Profs & Pints: Jackie Robinson, Revolutionary
Profs and Pints presents: Jackie Robinson, Revolutionary, an homage to the hero who broke baseballs color line, with Richard Zamoff, professorial lecturer in sociology at George Washington University and director of the Jackie Robinson Project.
Every April 15th, every player, coach, manager and umpire in Major League Baseball wears the number 42. They do so to honor Jackie Robinson, who on that date in 1947 walked onto Ebbets Field as the Brooklyn Dodgers first baseman and, in doing so, changed baseball and America forever.
Born into a family of Georgia sharecroppers and raised in poverty, Robinson never had much patience for racism, and he used his phenomenal baseball talent to fight it. Much more than just a baseball player, he was an American hero who challenged, educated, and encouraged America, ultimately forcing it to think differently about matters related to race. Roger Kahn, author of The Boys of Summer, wrote: "Jackie Robinson occupied center stage and wherever he moved, center stage moved with him."
Robinson has been described as a revolutionist in a baseball suit and both a symbol, and catalyst, of change. Martin Luther King called Jackie Robinson "a freedom rider before freedom rides, a sit-inner before sit-ins." In Ken Burns' documentary on baseball, the essayist and culture critic Gerald Early said, "You can divide black-white relations in the 20th century into two partsbefore Robinson and after Robinson." Cornel West has called the Dodgers Ebbets field one of the sacred spaces of American culture. Major League Baseball retired Robinsons number, 42, in perpetuity back in 1997. This past January 31 marked the centennial of Robinson's birth, and he is being remembered and, in some cases, discovered by those who did not know of his legacy before.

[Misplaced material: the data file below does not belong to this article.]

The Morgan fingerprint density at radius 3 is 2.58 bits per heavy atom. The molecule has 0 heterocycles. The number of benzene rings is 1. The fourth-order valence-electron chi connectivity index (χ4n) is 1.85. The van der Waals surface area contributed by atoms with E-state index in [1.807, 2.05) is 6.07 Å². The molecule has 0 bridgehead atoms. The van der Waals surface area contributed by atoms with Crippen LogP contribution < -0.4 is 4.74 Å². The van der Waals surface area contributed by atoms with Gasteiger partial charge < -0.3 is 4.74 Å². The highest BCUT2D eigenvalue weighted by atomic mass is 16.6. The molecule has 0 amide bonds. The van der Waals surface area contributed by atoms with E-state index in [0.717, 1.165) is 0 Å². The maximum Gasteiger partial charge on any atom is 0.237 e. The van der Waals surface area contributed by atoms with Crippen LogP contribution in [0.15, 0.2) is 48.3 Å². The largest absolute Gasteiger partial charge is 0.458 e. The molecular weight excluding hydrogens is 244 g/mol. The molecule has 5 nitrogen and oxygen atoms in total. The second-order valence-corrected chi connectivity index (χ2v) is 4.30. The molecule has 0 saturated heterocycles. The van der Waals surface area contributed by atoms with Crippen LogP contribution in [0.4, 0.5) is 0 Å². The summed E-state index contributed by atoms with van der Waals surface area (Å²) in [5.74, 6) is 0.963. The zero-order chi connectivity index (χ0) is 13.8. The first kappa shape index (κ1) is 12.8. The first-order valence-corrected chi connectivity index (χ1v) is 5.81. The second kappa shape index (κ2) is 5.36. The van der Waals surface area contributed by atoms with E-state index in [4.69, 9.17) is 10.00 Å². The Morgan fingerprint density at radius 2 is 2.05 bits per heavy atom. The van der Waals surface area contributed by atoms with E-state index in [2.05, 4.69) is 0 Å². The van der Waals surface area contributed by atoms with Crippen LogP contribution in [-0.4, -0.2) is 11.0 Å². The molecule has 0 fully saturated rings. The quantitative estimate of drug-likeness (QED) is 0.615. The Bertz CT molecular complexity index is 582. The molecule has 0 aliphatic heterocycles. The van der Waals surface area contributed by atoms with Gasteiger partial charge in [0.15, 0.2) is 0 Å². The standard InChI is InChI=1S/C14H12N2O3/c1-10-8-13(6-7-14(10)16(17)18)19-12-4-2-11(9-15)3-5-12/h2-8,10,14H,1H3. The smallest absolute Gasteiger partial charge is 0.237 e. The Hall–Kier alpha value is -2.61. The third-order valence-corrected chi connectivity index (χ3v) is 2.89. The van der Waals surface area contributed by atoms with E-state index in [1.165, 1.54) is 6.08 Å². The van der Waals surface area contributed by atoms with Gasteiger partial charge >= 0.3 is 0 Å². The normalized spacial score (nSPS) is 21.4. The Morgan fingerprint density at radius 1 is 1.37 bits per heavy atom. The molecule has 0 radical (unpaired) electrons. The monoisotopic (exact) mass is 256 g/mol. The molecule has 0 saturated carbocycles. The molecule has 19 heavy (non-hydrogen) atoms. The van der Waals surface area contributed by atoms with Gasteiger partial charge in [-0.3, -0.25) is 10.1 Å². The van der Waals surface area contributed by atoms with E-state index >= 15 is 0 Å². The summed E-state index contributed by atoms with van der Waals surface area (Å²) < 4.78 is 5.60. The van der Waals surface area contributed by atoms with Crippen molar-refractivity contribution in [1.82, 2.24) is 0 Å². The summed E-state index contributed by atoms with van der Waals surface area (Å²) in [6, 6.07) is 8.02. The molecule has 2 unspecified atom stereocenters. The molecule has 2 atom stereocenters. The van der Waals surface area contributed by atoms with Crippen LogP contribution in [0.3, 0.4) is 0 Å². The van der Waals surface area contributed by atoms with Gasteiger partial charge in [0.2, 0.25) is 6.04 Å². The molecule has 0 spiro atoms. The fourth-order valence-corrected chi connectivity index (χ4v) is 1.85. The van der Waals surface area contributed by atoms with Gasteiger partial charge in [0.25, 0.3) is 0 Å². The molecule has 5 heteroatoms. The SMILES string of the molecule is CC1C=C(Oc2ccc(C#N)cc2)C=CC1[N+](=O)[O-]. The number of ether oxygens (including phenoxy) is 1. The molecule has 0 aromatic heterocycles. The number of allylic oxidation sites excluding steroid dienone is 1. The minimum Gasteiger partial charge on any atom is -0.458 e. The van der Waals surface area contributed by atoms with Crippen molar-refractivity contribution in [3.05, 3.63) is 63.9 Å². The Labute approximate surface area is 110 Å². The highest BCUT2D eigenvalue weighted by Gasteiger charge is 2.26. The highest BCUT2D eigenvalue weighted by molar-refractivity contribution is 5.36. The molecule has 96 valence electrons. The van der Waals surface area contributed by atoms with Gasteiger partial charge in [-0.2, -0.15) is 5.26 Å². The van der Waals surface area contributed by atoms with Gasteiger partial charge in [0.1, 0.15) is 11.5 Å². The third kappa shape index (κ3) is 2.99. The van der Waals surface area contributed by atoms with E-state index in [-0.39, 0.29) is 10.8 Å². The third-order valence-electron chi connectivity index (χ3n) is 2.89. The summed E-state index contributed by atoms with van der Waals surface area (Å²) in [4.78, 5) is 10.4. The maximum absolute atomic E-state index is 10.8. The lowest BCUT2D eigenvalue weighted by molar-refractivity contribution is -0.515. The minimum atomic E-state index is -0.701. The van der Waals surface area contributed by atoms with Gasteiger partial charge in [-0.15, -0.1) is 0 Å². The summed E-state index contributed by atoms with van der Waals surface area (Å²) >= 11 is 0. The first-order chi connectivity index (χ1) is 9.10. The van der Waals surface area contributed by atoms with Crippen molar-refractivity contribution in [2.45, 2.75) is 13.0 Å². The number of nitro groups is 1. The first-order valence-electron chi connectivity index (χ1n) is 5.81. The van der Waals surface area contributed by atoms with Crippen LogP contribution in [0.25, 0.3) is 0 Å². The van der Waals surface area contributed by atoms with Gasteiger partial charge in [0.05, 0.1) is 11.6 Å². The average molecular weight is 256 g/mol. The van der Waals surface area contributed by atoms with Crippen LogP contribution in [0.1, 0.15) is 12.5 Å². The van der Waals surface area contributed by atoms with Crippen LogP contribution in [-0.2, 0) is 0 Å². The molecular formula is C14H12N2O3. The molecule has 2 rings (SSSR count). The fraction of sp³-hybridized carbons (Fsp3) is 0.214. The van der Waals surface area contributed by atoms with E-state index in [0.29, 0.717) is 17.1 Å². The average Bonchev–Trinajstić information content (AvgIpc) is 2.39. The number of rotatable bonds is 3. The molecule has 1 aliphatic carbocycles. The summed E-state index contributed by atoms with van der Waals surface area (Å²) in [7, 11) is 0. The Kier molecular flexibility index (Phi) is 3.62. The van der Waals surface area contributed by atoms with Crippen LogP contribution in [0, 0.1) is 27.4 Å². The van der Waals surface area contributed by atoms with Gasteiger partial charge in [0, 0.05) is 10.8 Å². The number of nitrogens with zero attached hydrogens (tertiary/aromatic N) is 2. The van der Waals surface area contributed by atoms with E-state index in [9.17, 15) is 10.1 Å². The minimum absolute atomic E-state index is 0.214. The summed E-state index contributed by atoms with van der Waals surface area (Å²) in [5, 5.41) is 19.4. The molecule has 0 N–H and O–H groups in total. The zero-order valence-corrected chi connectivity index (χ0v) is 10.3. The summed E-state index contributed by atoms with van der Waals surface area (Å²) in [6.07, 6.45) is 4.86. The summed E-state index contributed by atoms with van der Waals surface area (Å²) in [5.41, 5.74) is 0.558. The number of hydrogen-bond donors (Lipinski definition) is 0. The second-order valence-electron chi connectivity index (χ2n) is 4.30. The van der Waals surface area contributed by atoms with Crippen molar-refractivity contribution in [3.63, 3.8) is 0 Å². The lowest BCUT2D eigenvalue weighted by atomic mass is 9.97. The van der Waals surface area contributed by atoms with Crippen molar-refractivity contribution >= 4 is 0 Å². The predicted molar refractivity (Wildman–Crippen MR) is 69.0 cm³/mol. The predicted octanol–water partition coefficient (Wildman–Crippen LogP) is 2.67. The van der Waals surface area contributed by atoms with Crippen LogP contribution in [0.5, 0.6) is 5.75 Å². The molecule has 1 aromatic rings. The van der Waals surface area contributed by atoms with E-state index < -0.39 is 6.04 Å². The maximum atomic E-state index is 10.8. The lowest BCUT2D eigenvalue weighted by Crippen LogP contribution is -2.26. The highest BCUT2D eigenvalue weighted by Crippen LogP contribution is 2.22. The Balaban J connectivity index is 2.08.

Come hear Robinsons life and contributions discussed by a scholar with a passion for the subject. Professor Zamoff teaches a class titled Jackie Robinson: Race, Sports, and the American Dream, and developed an annual Jackie Robinson lecture series. The Jackie Robinson Project, which he has directed for 23 years, travels to schools, libraries, and community organizations in several states to discuss the baseball legend's impact as an informal civil rights leader. Professor Zamoff also serves as faculty advisor to the Jackie and Rachel Robinson Society, a GW student organization dedicated to preserving and promoting the Jackie Robinson legacy.
If you are interested in baseball, modern American history, or matters of race, being on hand for this talk will be like watching a home run fly out of the ballpark.
The Bier Baron Tavern (View)
1523 22nd St NW
Washington, DC 20037
|Kid Friendly: Yes!|
|Dog Friendly: No|
|Wheelchair Accessible: Yes!|